the fact of the matter is that information regarding Thomas’ criminal case was successfully screened out by the DOPT from the Committee. Had it not been for the Public Interest Litigations (PIL) filed, these facts would not have surfaced in the public domain. The government persisted in its defence of Thomas in the Supreme Court. It was only after the Supreme Court order of 3 March 2011 that the prime minister publicly confessed in Jammu, ‘There has been an error of judgment in CVC appointment and I take full responsibility.’ This was reiterated on 7 March 2011 in the Lok Sabha, and on 8 March in the Rajya Sabha, with a curious addition: ‘Until I went to the meeting of the Committee, I was not aware there was any such case of Palmolein and that it would involve corruption.’ He added that he became aware of the case only when Sushma Swaraj raised the issue in the meeting. He also informed the House that the notes for such committees are prepared ‘under the guidance of minister of state in charge of the DOPT.’ The honest answer should have been that the note which was prepared by the DOPT did not contain this conclusive information. Minister of State DOPT, Prithviraj Chavan, at a press conference in Pune on 8 March 2011, casually passed on the blame to the Kerala government, saying it was the latter that gave vigilance clearance for Thomas. This was strongly refuted on 9 March 2011 by V.S. Achuthanandan, the Kerala CM who accused Chavan of lying. Copies of official communication sent by Kerala to Delhi regarding Thomas’ corruption were being waved around by TV anchors. Chavan then said he was misquoted. But by whom? His own sound box in the live interview in Pune?
Exactly how,” she said, eventually, “does one go about knocking over the houses of people one does not like?” “Urban clearance,” said the Fool. “I was thinking of burning them down.” “Hygienic urban clearance,” the Fool added promptly.
Terry Pratchett (Wyrd Sisters (Discworld, #6; Witches #2))
How they got in touch with each other in other instances, only they know. But paying a mistress with taxpayer funds and giving her a security clearance? These were new lows.
Gary J. Byrne (Crisis of Character: A White House Secret Service Officer Discloses His Firsthand Experience with Hillary, Bill, and How They Operate)
Russia had infiltrated the Treasury in 2015; and Tricia Newbold, a White House employee suspended for exposing that security clearances had been knowingly given to staffers who violated national security protocol.27 Among those staffers were Jared and Ivanka.
Sarah Kendzior (Hiding in Plain Sight: The Invention of Donald Trump and the Erosion of America)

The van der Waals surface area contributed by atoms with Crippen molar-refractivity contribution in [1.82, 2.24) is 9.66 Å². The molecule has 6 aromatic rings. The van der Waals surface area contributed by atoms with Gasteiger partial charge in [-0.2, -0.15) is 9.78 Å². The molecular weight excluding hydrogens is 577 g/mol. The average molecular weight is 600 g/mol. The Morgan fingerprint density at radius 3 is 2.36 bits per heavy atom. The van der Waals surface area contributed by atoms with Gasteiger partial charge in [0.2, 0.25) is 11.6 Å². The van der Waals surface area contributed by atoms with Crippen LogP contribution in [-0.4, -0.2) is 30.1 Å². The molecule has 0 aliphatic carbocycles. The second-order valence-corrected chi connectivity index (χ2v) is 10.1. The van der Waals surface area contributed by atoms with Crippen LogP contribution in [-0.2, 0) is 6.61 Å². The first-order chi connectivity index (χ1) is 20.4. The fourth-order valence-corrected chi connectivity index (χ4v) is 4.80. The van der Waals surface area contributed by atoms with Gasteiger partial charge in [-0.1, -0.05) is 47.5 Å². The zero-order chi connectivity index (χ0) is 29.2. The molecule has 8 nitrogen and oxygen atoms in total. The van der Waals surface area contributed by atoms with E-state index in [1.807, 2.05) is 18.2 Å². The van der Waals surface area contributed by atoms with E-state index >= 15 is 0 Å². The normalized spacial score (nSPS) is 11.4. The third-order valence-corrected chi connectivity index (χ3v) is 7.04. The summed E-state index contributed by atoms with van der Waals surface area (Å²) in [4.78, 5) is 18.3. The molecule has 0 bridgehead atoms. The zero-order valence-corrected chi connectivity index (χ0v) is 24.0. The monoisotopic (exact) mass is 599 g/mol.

Overtown remained the center of black life in Miami until the arrival of I-95, the vast stretch of American highway that ran from Maine down the East Coast all the way to Miami. It stomped right through the middle of Miami’s most prominent black neighborhood in 1965, a ravenous millipede with a thousand concrete legs. Had the 3,000-kilometer highway been halted just 5 kilometers to the north, black Miami might have had a different history. Instead the highway, touted as “slum clearance,” bulldozed through black Miami’s main drags. Gone was much of Overtown’s commercial heart, with its three movie theaters, its public pool, grocery store, and businesses. Goodbye to clubs that had hosted Ella Fitzgerald, to the Sir John Hotel, which had offered their finest suites to black entertainers banned from staying in whites-only Miami Beach. But more important, goodbye to a neighborhood where parents knew which house every child belonged to.
Nicholas Griffin (The Year of Dangerous Days: Riots, Refugees, and Cocaine in Miami 1980)
A task force of the American Bar Association described the bleak reality facing someone convicted of a petty drug offense this way: [The] offender may be sentenced to a term of probation, community service, and court costs. Unbeknownst to this offender, and perhaps any other actor in the sentencing process, as a result of his conviction he may be ineligible for many federally-funded health and welfare benefits, food stamps, public housing, and federal educational assistance. His driver’s license may be automatically suspended, and he may no longer qualify for certain employment and professional licenses. If he is convicted of another crime he may be subject to imprisonment as a repeat offender. He will not be permitted to enlist in the military, or possess a firearm, or obtain a federal security clearance. If a citizen, he may lose the right to vote; if not, he becomes immediately deportable.
Michelle Alexander (The New Jim Crow: Mass Incarceration in the Age of Colorblindness (10th Anniversary Edition))